That being so, the appearance as a god, a human, and so forth are posited as persons, and the objects that appear as form, sound, and so forth are posited as phenomena. Therefore, although persons and phenomena have not even a particle of inherent existence established by way of their intrinsic characteristics, nevertheless accumulators of karma and so forth, the actions of seeing and hearing and so forth, and all the interdependent actions and agents are valid. And since all actions and agents are valid, emptiness is not nihilistic. Primordially phenomena have always been empty like that and are understood merely as empty, [245] and so it is not a mentally fabricated emptiness, and since all objects of knowledge are asserted in this manner, neither is it a limited emptiness. That is why, when it is meditated on, it becomes the antidote to all attachment associated with the apprehension of true existence.

This profound meaning is not unsuitable to become the object of any mind whatsoever. It can be determined by means of pure view, and it can be made the object by means of meditation on the pure meaning. Therefore it is also not an emptiness that cannot be practiced at the time of the path or one that has nothing to see or realize.

[6211]   

Someone might object, “Well then, if the ascertainment that mirror reflections and so forth are empty of what they appear to be were the realization of their lack of inherent existence, the absence of inherent existence would be realized by the direct perception of normal beings; so the later would be aryas. Otherwise, how could these be suitable analogies for the absence of inherent existence?”

Four Hundred Stanzas (8.16) says:

It is explained that a seer of one thing
is a seer of everything.
The emptiness of one thing
is the emptiness of all.

It explains that the seer or realizer of the emptiness of one thing can realise the emptiness of other things. The realization that the reflection of a face is empty of being a face does not in any way damage the object of one’s apprehension of true existence that apprehends the reflection to be established by way of its intrinsic nature. Without the negation of its object, the emptiness of inherent establishment of the reflection cannot be realized. Therefore that mind does not realize the suchness of the reflection. Even if you realize that illustrations are empty of being horses and elephants, and that the appearances in dreams are empty of what they appear to be, you have not found the Madhyamaka view that realises that objects are like illusions and dreams.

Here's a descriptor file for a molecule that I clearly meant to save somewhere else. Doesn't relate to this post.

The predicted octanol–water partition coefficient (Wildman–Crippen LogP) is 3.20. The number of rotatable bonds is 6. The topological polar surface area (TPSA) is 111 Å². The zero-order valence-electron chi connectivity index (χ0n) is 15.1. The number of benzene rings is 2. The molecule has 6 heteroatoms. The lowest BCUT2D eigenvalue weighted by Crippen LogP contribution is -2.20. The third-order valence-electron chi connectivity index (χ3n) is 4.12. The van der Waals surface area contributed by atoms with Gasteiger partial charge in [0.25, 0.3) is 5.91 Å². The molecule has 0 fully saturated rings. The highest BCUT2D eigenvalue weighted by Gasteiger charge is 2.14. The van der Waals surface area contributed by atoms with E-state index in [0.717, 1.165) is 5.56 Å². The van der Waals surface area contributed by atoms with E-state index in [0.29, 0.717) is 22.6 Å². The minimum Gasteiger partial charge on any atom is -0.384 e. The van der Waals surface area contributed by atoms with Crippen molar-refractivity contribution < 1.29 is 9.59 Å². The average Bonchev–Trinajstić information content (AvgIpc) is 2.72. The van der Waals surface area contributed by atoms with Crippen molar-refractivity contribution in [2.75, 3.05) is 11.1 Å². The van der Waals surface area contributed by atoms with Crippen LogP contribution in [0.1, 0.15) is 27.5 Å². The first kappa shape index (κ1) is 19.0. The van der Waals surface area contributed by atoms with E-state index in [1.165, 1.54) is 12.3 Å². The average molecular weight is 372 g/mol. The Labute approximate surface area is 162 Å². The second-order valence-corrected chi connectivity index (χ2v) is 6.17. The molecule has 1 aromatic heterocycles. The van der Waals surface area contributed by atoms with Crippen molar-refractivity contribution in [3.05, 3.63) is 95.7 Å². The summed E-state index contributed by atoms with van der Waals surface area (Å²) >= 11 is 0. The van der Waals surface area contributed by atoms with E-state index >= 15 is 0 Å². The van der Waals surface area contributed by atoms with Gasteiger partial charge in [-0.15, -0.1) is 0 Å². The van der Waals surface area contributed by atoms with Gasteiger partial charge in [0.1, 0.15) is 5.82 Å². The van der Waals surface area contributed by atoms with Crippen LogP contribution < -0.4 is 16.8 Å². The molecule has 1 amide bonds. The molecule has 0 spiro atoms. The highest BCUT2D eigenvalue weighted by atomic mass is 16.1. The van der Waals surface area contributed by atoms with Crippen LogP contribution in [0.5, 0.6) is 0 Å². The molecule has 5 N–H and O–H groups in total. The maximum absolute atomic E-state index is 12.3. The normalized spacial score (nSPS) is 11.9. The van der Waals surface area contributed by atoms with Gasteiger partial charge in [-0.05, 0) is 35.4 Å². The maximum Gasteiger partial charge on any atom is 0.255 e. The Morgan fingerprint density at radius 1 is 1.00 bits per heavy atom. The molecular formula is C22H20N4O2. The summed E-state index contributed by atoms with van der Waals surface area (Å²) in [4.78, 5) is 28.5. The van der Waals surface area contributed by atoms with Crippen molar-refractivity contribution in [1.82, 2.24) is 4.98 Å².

The reason for taking them as analogies is because it is easier to realize that they do not inherently exist compared to other phenomena like forms and sounds. That they are empty of inherent existence established by way of their intrinsic nature is proven by showing the contradiction between the way they actually abide and the way they appear to the mind. For if an object were established as real, those two could not have different aspects. [246]

[6223]

In our system a single mindstream of earlier and later moments is not contradictory even though it disintegrates in each moment. Therefore the memory of former lives is valid. In people who have not realized the meaning of this, the frequent statement in sutras “In the past I was this person” generates the first wrong view out of four bad views that were taught and that are based on an extreme associated with past: “The two, the person at time of Buddhahood and the person at an earlier time, are one. Moreover, if they were compounded phenomena, they would disintegrate moment by moment and therefore could not be one. [242] Therefore the two are permanent.” To avoid that view, you need to understand well the particular manner of remembering in which, as you remember, you remember the “I” in general, without making a distinction in terms of the specific country, time, and nature of a life.

The fault that karma that has been created would be wasted is that both the agent of an action and the experiencer of its effect could not be grouped together on the single basis of the mere I. The fault of meeting with actions one has not done is the absurd consequence that the effects of actions accumulated in some distinct mindstream would always be experienced by a different mindstream. These two faults are associated with the essential point explained above in Entering the Middle Way that if the person were established by way of its nature, its earlier and later moments could not be the same mindstream. The Root Text on Wisdom (27.16) also says:

If [self] were other than the aggregates,
it would not have their characteristics.


In regard, if the self were different from the aggregates, and thus established by way of its distinct nature, it would not have the characteristics that characterize, the aggregates as compounded phenomena: production, abidance, and disintegration. It would be like a horse, for example, which does not have the characteristics of an ox because it is established as an object other than an ox. You may insist, “It is indeed like that but…” Well then, it would be unacceptable as the observed object that is the basis of one’s innate apprehension designating the verbal convention “self” because it is an uncompounded phenomena – like, for instance, a flower in the sky or nirvana. Moreover, if it existed as inherently different from the characteristics of the aggregates, suitability as form and so forth, it would have to have to be observed as such, just as, for instance, form and mind are observed as different. Since there is no such apprehension, though, the self does not exist as something factually other. The Root Text on Wisdom (27.7) says: